We will talk about our urban farm project, and why we need funding, while competing with other groups. If you attend, you can vote for us, and help us win proceeds from the dinner. It costs $10 per adult, and $5 per child.

We’ve loved every bit of our urban farm. It continues to be a wonderful journey of discovery and growth as we meet more people who love the idea as much as we do, and who selflessly and tirelessly work to help us turn our dream into a reality.

We hope you’ll be there Tuesday, cheering us on. If you can’t be there personally, help us by spreading the word.

In gratitude.

Is it still considered a farm if the floor is made of hardwood?

Beautiful rooftop garden.

The Dream: Our Urban Farm Initiative

When we first embarked on our Urban Farm journey, we had no idea what kind of adventure it would be. We were full of ideas, and imbued with passion. A year later, we have met countless amazing people, have access to five acres of land from the Metro Nashville Government, and are slowly cultivating a community around our farm. We are in our first year, and we have a long way to go. We’ve learned innumerable lessons, and are still learning a lot about urban agriculture.

We are sisters. We survived the Rwandan Genocide together, and are working on this massive project together. We moved to the United States, and settled in Nashville together as young kids. Our first home was in an urban neighborhood, in one of Nashville’s food deserts. Our settlement in Nashville brought our many firsts. Coming from tropical weather, we experienced our first snow in Nashville, had our first apple pie in Nashville, built our first gingerbread houses in Nashville, and made our first tie-dye shirts in Nashville. We were truly blessed to have Nashville as our new home.

Through the years, with our small non-profit, FASHA, we have helped refugees and immigrants living in Nashville in various capacities. We have fund raised and provided aid and resources to victims of international disasters around the world, including the earthquake in Haiti, and the recent drought in Somalia, the Horn of Africa. After going to separate colleges out of state, we have resettled back to Nashville.

We have since sought ways to expand our reach within the international community in Nashville, while connecting with the local Nashville community.  Inspired by our friends and trusted advisers, we set out to found an ambitious and idealistic plan. We discussed issues of food security, the lack of access to fresh produce in urban setting, and the impeding global food shortage in 50 years. Equipped with a desire to give back, the idea for our urban farm was born.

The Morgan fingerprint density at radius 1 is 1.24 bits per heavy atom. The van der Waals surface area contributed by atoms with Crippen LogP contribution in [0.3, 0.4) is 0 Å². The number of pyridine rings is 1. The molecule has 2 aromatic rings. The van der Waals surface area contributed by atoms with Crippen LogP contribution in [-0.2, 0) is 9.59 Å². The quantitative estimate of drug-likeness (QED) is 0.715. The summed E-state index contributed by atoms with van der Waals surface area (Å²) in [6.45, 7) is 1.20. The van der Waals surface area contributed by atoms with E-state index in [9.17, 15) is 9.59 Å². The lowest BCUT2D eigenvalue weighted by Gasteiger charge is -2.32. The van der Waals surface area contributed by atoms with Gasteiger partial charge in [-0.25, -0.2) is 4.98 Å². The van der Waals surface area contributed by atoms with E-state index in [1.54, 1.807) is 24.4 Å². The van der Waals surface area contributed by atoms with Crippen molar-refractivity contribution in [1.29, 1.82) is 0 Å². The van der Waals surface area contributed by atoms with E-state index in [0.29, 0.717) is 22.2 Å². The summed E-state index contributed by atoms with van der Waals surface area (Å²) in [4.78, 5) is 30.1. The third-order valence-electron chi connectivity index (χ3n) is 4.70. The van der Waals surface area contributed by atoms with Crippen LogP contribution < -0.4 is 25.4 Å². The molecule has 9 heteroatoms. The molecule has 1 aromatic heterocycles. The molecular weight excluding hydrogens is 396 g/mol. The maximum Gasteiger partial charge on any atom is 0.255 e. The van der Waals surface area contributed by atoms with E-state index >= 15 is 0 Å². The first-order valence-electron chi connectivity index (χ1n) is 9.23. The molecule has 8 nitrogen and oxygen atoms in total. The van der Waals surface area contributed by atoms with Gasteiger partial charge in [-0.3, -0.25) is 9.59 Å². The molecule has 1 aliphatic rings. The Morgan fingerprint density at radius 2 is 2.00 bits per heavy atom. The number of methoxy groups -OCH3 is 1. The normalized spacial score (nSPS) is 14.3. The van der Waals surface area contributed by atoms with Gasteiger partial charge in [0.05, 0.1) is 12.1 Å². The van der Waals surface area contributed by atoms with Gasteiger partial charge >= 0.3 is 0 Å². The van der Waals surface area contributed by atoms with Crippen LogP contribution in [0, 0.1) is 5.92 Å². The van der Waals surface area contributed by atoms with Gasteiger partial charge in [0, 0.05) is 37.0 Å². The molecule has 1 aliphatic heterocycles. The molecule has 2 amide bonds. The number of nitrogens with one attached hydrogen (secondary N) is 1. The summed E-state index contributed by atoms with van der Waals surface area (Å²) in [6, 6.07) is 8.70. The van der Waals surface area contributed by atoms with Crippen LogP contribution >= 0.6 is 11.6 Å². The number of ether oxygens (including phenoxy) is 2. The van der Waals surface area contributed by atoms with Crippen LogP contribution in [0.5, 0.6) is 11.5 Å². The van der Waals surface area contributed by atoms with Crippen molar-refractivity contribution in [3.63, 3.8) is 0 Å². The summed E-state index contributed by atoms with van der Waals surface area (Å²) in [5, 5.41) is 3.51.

We want to create a farm that provides healthy, locally grown, organic food, while providing space for outdoor activities for the community. We seek to employ urban farming methods including hydroponics growing towers among others. Through the venture, we plan to bring together Nashville’s diverse local and international communities in a productive and community building manner. Essentially, we intend to grow a garden and grow community.

Our dream is to cultivate and mentor a community of entrepreneurs in urban agriculture. We will provide classes and workshops to the farmers and the greater community. Our focus ranges from food, nutrition, food preparation, and food health in general. We envision providing training on business planning, management, and marketing. We are striving to give more to our urban farm participants. We want them to not only have access to fresh and locally grown produce, but to gain skills, and potentially use those skills to expand and earn a little extra income from their own urban farming ventures.

We have made some progress towards our dream. Through the Metro Nashville Mayor’s Office, and Metro Water, we acquired land to pursue our urban farm. The property is located in the Paragon Mills area, a neglected yet abundantly diverse neighborhood in South Nashville. The land is in a flood zone, and sits unoccupied. In 2008, Mayor Karl Dean set a goal of making Nashville “the greenest city in the Southeast”. And in recent years, his office embarked on a quest to finding productive use of the flood properties. Our urban farm happens to be one of the first few pilot projects used as a trial for farming and gardening projects on these flood-recovered properties. While the flood devastated Nashville communities, our plan is to use such flooded land to bring people together.

We are still a long way from our cherished dream. So far, we are building a diverse community around the project. We have met a lot of amazing people in Nashville’s Urban Agriculture, and extremely supportive community members. Our journey continues as we work on getting the farm off the ground. We continue to encounter plenty of obstacles but remain optimistic. We invite you to remain with us on this thrilling adventure.